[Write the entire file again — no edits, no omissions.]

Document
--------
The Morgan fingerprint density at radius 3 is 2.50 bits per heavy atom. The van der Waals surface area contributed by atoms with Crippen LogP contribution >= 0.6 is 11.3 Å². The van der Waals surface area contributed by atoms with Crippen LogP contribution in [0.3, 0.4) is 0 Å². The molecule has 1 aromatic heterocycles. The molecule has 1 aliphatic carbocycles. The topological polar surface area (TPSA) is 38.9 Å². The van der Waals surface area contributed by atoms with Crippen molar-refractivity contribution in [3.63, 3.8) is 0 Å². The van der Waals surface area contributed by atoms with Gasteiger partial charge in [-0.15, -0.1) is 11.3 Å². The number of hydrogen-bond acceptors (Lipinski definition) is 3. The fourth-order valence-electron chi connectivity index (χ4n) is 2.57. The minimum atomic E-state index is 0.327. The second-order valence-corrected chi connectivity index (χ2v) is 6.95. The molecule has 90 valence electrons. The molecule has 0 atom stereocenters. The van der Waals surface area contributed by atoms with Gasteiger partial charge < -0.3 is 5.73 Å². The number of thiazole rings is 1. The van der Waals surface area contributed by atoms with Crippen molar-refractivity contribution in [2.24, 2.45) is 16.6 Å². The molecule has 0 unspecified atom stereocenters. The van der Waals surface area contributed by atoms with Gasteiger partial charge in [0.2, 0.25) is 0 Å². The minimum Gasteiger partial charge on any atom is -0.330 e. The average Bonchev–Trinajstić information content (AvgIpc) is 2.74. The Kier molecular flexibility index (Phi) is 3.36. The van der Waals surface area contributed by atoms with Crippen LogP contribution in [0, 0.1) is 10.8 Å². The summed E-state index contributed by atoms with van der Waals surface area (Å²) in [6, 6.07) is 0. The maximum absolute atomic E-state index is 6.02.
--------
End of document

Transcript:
The Morgan fingerprint density at radius 3 is 2.50 bits per heavy atom. The van der Waals surface area contributed by atoms with Crippen LogP contribution >= 0.6 is 11.3 Å². The van der Waals surface area contributed by atoms with Crippen LogP contribution in [0.3, 0.4) is 0 Å². The molecule has 1 aromatic heterocycles. The molecule has 1 aliphatic carbocycles. The topological polar surface area (TPSA) is 38.9 Å². The van der Waals surface area contributed by atoms with Crippen molar-refractivity contribution in [3.63, 3.8) is 0 Å². The van der Waals surface area contributed by atoms with Gasteiger partial charge in [-0.15, -0.1) is 11.3 Å². The number of hydrogen-bond acceptors (Lipinski definition) is 3. The fourth-order valence-electron chi connectivity index (χ4n) is 2.57. The minimum atomic E-state index is 0.327. The second-order valence-corrected chi connectivity index (χ2v) is 6.95. The molecule has 90 valence electrons. The molecule has 0 atom stereocenters. The van der Waals surface area contributed by atoms with Gasteiger partial charge < -0.3 is 5.73 Å². The number of thiazole rings is 1. The van der Waals surface area contributed by atoms with Crippen molar-refractivity contribution in [2.24, 2.45) is 16.6 Å². The molecule has 0 unspecified atom stereocenters. The van der Waals surface area contributed by atoms with Gasteiger partial charge in [0.2, 0.25) is 0 Å². The minimum Gasteiger partial charge on any atom is -0.330 e. The average Bonchev–Trinajstić information content (AvgIpc) is 2.74. The Kier molecular flexibility index (Phi) is 3.36. The van der Waals surface area contributed by atoms with Crippen LogP contribution in [0, 0.1) is 10.8 Å². The summed E-state index contributed by atoms with van der Waals surface area (Å²) in [6, 6.07) is 0. The maximum absolute atomic E-state index is 6.02.